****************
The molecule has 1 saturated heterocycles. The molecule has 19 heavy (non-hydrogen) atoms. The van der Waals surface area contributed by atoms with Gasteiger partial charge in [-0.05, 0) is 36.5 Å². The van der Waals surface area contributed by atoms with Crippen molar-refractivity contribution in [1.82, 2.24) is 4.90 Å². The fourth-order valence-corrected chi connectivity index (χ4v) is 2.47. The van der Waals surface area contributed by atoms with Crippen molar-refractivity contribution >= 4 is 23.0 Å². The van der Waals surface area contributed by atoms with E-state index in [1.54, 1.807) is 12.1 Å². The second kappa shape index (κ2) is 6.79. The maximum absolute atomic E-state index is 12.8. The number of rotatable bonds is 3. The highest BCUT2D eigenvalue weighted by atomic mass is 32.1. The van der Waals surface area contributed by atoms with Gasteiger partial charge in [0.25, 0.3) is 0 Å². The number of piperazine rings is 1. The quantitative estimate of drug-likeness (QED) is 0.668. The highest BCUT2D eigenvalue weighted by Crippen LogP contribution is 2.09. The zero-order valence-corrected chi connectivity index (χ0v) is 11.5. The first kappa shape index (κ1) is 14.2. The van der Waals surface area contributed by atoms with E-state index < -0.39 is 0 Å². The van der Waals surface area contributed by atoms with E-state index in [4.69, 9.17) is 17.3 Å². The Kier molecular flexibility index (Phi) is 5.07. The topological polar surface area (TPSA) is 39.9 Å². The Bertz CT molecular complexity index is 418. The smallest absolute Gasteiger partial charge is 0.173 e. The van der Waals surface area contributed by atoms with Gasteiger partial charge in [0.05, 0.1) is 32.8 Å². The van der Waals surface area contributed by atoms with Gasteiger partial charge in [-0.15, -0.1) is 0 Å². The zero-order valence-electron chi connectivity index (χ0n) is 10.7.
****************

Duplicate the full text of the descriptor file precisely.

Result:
The molecule has 1 saturated heterocycles. The molecule has 19 heavy (non-hydrogen) atoms. The van der Waals surface area contributed by atoms with Gasteiger partial charge in [-0.05, 0) is 36.5 Å². The van der Waals surface area contributed by atoms with Crippen molar-refractivity contribution in [1.82, 2.24) is 4.90 Å². The fourth-order valence-corrected chi connectivity index (χ4v) is 2.47. The van der Waals surface area contributed by atoms with Crippen molar-refractivity contribution >= 4 is 23.0 Å². The van der Waals surface area contributed by atoms with E-state index in [1.54, 1.807) is 12.1 Å². The second kappa shape index (κ2) is 6.79. The maximum absolute atomic E-state index is 12.8. The number of rotatable bonds is 3. The highest BCUT2D eigenvalue weighted by atomic mass is 32.1. The van der Waals surface area contributed by atoms with Gasteiger partial charge in [0.25, 0.3) is 0 Å². The number of piperazine rings is 1. The quantitative estimate of drug-likeness (QED) is 0.668. The highest BCUT2D eigenvalue weighted by Crippen LogP contribution is 2.09. The zero-order valence-corrected chi connectivity index (χ0v) is 11.5. The first kappa shape index (κ1) is 14.2. The van der Waals surface area contributed by atoms with E-state index < -0.39 is 0 Å². The van der Waals surface area contributed by atoms with E-state index in [4.69, 9.17) is 17.3 Å². The Kier molecular flexibility index (Phi) is 5.07. The topological polar surface area (TPSA) is 39.9 Å². The Bertz CT molecular complexity index is 418. The smallest absolute Gasteiger partial charge is 0.173 e. The van der Waals surface area contributed by atoms with Gasteiger partial charge in [0.05, 0.1) is 32.8 Å². The van der Waals surface area contributed by atoms with Gasteiger partial charge in [-0.15, -0.1) is 0 Å². The zero-order valence-electron chi connectivity index (χ0n) is 10.7.